Unleashing the protective power of health informatics in pharmacy
Vigilant, patient-centred medicines management is the backbone of high-quality pharmacy practice.
In a contemporary healthcare environment, with an ever-expanding array of treatment options and new challenges in infectious diseases, lifestyle-related diseases and cancer, clear communication among multidisciplinary care teams, and with patients and their carers, has never been more important.
There will always be human error, but utilising health informatics — technologies to improve health and healthcare — can be a powerful weapon in reducing this risk before and during episodes of care, after patient discharge or as patients move between care episodes.
For the true potential of health informatics to be unleashed, there are three elements critical to its success.
Improve provision of information at transitions of care
The ineffective transfer of clinical information after an episode of care is a common cause of treatment disruption, leading to confusion among community‑based prescribers and pharmacists, and uninformed or misinformed patients not taking the right medicines at the right time.
In the Australian Commission on Safety and Quality in Health Care’s e-Discharge Literature Scan from 2010, one paper from New Zealand identified a total of 222 medication errors across 100 discharge summaries; 13% of the errors were serious enough to cause harm or readmission to hospital.
The transition from hospitals to community-based care is a particular concern; a common complaint among GPs is that discharge summaries arrive by post after a patient’s follow-up appointment — a frustration that is more frequent in rural and remote areas — and discharge summaries are often not posted to the patient’s community pharmacy.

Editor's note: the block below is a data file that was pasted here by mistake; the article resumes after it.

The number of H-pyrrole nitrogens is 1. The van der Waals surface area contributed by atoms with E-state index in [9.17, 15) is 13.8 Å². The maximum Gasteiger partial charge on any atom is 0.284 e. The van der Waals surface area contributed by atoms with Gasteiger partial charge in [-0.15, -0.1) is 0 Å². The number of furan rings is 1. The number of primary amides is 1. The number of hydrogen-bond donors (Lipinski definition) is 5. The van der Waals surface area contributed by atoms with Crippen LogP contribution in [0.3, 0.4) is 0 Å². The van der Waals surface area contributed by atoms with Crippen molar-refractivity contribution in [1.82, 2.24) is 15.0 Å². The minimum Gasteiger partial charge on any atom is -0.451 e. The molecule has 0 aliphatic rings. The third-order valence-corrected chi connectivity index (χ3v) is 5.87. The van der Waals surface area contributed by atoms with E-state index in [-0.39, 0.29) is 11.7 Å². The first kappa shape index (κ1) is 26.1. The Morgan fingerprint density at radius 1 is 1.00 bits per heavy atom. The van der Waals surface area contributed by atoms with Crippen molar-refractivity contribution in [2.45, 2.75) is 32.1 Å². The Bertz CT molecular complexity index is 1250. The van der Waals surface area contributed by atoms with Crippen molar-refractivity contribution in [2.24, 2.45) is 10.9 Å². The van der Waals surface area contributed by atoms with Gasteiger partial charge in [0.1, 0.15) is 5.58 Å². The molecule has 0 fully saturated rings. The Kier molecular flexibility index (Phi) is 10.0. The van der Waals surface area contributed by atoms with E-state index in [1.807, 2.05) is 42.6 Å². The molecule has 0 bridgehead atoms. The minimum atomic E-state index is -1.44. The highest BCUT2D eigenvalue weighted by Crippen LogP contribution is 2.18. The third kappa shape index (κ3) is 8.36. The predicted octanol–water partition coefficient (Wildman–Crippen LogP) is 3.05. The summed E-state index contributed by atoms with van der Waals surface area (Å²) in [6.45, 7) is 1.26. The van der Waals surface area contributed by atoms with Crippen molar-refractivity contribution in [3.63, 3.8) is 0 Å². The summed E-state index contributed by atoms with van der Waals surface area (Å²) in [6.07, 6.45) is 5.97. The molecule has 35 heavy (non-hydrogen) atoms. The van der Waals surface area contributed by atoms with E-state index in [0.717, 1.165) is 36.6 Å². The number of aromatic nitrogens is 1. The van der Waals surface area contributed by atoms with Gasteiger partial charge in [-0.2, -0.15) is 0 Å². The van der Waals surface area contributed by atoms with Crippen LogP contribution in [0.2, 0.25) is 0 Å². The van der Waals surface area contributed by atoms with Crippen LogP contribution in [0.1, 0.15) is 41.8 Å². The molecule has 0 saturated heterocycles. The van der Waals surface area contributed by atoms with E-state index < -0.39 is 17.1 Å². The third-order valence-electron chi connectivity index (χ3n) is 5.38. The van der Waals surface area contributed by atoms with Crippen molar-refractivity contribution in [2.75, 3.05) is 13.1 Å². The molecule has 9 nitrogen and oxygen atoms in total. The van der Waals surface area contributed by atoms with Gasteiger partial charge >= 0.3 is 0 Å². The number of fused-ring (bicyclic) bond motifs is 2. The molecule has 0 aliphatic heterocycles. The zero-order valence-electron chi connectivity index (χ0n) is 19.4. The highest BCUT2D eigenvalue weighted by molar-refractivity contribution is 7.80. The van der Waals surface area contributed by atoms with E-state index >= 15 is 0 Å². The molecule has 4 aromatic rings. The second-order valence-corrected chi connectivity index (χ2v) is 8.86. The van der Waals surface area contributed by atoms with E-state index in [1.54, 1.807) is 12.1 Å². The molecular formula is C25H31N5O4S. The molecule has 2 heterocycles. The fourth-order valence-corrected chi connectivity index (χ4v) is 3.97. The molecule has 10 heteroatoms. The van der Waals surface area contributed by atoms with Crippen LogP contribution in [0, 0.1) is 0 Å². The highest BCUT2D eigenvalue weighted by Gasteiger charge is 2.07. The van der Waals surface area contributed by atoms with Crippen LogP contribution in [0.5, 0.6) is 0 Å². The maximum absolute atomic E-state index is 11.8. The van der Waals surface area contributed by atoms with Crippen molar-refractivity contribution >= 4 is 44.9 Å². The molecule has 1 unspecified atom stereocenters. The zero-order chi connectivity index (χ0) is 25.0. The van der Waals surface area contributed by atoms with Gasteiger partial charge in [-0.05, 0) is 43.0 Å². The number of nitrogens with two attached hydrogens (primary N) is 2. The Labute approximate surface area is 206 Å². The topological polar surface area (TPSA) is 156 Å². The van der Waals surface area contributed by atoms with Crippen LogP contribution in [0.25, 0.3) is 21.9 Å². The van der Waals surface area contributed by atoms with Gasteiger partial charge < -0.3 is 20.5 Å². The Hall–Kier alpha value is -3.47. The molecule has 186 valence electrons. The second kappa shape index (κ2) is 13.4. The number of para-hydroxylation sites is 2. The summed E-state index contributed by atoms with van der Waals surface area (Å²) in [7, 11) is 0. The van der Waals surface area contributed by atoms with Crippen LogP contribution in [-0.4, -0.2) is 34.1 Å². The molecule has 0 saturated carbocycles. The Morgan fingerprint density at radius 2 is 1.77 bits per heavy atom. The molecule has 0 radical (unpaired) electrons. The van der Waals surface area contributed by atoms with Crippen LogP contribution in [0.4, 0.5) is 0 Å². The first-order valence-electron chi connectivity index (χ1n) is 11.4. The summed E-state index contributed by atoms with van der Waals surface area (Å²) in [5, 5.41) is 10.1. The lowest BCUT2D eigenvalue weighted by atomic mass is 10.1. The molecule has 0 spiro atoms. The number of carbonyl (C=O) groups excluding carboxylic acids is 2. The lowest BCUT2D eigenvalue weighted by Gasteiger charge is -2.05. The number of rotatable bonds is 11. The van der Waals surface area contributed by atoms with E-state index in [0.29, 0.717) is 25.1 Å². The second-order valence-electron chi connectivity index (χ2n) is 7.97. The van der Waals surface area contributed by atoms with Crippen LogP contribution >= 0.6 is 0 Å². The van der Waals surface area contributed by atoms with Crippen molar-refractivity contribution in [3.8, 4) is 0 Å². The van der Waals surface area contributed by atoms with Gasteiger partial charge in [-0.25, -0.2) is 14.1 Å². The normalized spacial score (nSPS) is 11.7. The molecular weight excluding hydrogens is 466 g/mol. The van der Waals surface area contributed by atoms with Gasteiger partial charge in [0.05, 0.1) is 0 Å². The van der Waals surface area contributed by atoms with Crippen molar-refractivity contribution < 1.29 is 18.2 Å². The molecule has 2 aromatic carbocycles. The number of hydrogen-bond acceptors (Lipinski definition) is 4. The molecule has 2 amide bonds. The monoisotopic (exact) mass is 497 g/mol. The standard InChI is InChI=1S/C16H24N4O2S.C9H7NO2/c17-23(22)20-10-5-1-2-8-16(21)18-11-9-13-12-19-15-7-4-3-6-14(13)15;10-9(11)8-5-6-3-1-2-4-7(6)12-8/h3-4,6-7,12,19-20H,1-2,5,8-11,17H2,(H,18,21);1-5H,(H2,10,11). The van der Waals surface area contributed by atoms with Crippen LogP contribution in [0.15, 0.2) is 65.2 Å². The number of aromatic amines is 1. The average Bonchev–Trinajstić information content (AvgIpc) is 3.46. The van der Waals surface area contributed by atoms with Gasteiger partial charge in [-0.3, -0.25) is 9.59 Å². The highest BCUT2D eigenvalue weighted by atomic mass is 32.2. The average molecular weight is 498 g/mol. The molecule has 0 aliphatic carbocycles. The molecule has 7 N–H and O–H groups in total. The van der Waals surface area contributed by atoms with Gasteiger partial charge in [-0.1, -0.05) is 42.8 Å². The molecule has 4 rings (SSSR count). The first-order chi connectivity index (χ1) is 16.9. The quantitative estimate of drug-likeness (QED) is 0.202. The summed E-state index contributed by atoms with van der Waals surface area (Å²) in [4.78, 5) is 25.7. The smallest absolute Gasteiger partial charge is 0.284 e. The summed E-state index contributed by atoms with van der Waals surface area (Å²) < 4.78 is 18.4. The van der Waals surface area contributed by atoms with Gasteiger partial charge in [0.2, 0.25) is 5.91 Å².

Well-implemented digital health platforms — such as the encouraging but not fully realised MyHealthRecord, which received $374.2 million in further funding over the next two years in the 2017 federal Budget — give healthcare professionals real-time access to discharge summaries and clinical information regarding episodes of care, wherever they are. On-the-spot updates ensure care teams or GPs are equipped from day one to provide excellent medicines management while avoiding unnecessary and costly processes such as repeated pathology tests.
Reduce transcription errors that result in avoidable patient harm
Transcription from paper to electronic systems, and between devices, also carries high risk of error that can result in avoidable patient harm. An Australian research study showed 12% of handwritten discharge summaries and 13% of electronic discharge summaries contained an error.
A proven safeguard is a ‘closed loop’ medicines management system, which reduces the possibility of errors by removing the need for manual entry and ensuring complete interoperability of all devices. St Vincent’s Hospital Sydney saw prescribing errors reduced by 58% and serious medication errors reduced by 44% after implementing electronic medication management systems.
While requiring significant health sector investment, a closed loop electronic medication management (eMM) system allows clinicians to make decisions after reviewing total, up-to-date information on a patient’s episode of care in one place, avoiding precious time spent chasing medication charts, patient folders and ward station computers.
Assist improved clinical decision-making
A third success factor is effectively harnessing digital health platforms to trigger ‘checkpoints’ that alert specialists to prescriptions outside usual protocol, informing better shared decision-making.
In one example, as recommended following recent inquiries into inappropriate chemotherapy dosing in NSW and South Australia that potentially led to patient deaths, oncology pharmacists and heads of medical oncology would be required to review and approve off-protocol chemotherapy prescriptions, with the appropriate approval lines to override treatment protocols before treatment can be administered.
These types of time-critical clinical decision support tools will greatly improve medication safety and are better to implement than paper-based systems due to criticality of time, while providing hospital pharmacists a better platform to influence and advise on the starting, adjusting or stopping of medicines.
Even the smartest technologies need intelligent human design; focus on these three aspects of health informatics will optimise the way hospital pharmacists practise, casting an even stronger safety net around patient-centred care.
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